Meat industry encouraged to claim compensation
Meat businesses operating within Energy Intensive Industries (EIIs) are being told that they could benefit from a government scheme to improve their competitiveness.
Businesswise Solutions, a business energy management specialist, has recognised eligible sectors that could be entitled to substantial compensation on electricity. One such sector is manufacturers of meat, who operate under restricting environmental taxes, according to Businesswise Solutions.
“The rebates are a partial unwinding of the government’s Renewables Obligation (RO) and Feed-in-Tariff (FIT) schemes for EIIS, put in place to meet targets to reduce the country’s greenhouse gas emissions by at least 80% by 2050,” explained Peter Catlow, Businesswise Solutions’ director of cost management.
However, this has originally resulted in increased electricity prices for businesses operating within the meat industry. Businesswise Solutions said the government recognised the damage that this could have on high energy-using businesses, and is committed to providing compensation to these RO and FIT levies – which represent approximately 15-20% of a business’ electricity bill.
“Energy Intensive Industries have long argued that these environment taxes impose a financial burden, which is not suffered by their international counterparts,” added Catlow.
“This poses a threat to the UK’s competitiveness in manufacturing, so the new government schemes will come as welcoming news to the meat industry. The rates which businesses pay for their energy are made up of various items of which significant elements are RO and FIT – green levies.
“On average, these might represent 1.5p to 2p kwh of a business’ say 10p kwh spend – so in effect 15/20% of their spend is green tax; a large amount when you consider such high-intensity usage over a year.
“We’re currently speaking with a customer who uses 20Gb of energy per year, and if we estimate that they could be eligible for a rebate of 2p per kwh, then they are looking at a refund of £400,000,” continued Catlow. “And that is not a one-off payment; the rates set from the outset will apply for the foreseeable future, as to date no cap has been announced.”
However, the business recognised that the actual rebates per kwh may vary, as the government is calculating rebates based on average RO and FIT rates over the past three years.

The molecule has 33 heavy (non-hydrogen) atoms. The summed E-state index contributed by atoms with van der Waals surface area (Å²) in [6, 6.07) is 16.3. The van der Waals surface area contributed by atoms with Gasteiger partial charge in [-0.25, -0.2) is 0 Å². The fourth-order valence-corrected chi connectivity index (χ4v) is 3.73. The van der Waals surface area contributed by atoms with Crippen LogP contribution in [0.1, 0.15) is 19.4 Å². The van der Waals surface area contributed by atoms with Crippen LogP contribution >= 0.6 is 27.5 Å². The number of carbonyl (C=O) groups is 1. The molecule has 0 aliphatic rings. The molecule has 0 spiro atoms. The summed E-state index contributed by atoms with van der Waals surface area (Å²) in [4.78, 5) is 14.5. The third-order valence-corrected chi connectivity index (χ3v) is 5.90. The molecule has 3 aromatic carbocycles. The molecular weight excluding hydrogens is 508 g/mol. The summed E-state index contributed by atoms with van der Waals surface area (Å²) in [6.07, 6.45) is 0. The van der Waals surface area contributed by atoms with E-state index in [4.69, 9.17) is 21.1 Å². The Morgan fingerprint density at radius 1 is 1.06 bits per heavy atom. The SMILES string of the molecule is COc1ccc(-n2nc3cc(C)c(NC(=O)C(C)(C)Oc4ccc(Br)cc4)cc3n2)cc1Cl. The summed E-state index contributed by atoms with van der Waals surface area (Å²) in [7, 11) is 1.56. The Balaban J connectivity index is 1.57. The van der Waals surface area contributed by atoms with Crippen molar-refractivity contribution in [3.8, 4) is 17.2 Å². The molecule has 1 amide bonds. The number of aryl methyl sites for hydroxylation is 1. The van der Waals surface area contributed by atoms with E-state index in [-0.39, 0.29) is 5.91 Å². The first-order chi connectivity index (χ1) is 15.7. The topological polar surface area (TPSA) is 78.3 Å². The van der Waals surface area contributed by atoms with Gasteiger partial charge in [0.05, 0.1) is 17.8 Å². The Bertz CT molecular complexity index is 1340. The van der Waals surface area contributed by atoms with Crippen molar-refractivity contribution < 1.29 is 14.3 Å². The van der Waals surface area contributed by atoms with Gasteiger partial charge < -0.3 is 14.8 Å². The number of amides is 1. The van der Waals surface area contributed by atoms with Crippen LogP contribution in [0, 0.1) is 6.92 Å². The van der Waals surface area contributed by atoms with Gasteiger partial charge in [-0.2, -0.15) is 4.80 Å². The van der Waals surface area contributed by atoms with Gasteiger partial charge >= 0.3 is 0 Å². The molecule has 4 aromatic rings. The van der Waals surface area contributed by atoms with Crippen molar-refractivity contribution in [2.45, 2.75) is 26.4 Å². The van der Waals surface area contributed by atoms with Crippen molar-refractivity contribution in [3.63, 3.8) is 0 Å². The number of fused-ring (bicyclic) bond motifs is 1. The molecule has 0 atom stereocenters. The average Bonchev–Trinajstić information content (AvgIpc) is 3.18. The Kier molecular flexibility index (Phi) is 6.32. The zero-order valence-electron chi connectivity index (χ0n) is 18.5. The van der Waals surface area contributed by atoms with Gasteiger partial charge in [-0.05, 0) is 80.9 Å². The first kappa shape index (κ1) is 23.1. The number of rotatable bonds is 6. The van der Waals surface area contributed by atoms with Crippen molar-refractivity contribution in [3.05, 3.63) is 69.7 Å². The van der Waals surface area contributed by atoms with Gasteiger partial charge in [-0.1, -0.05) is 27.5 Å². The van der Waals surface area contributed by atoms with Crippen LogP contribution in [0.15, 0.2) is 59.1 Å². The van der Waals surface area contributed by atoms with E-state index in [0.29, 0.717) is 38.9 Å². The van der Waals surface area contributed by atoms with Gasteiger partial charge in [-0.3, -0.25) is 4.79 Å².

To calculate eligibility, companies have to be classified under an appropriate NACE (European Trade Classification) code. The UK government and the European Union have identified these codes as being EIIs, and they must demonstrate that they meet the criteria for energy usage intensity.
Businesswise Solutions claimed the compensation would largely remove the impact the renewables policy is having on the cost of electricity for the most energy-intensive industries.
The processing and preserving of poultry meat sectors of the industry can apply for compensation via a two-stage application process. The Department of Business, Innovation and Skills (BIS), which is promoting and funding the schemes, has put together a set of guidance notes that set out the processes to be followed to check, which will hopefully confirm their eligibility for financial assistance.
“Businesses who are eligible for compensation are encouraged to apply straight away in order to take maximum advantage of the rebate; the first step is to provide financial information, which provides a rough and ready assessment of eligibility, and this data should be readily available from the company accounts department.”
For more information about how your company can benefit from compensation, please contact email@example.com
Want more stories like this in your inbox?
Sign up for our FREE email newsletter
27 October, 2016, 8:30
Next steps for tackling obesity: prevention, sugar consumption a
01 - 03 November, 2016
China Foodtech 2017
07 November, 2016
Butcher’s Shop of the Year
01 December, 2016, 8:30 - 13:30
Policy priorities for the UK food, drink and farming industry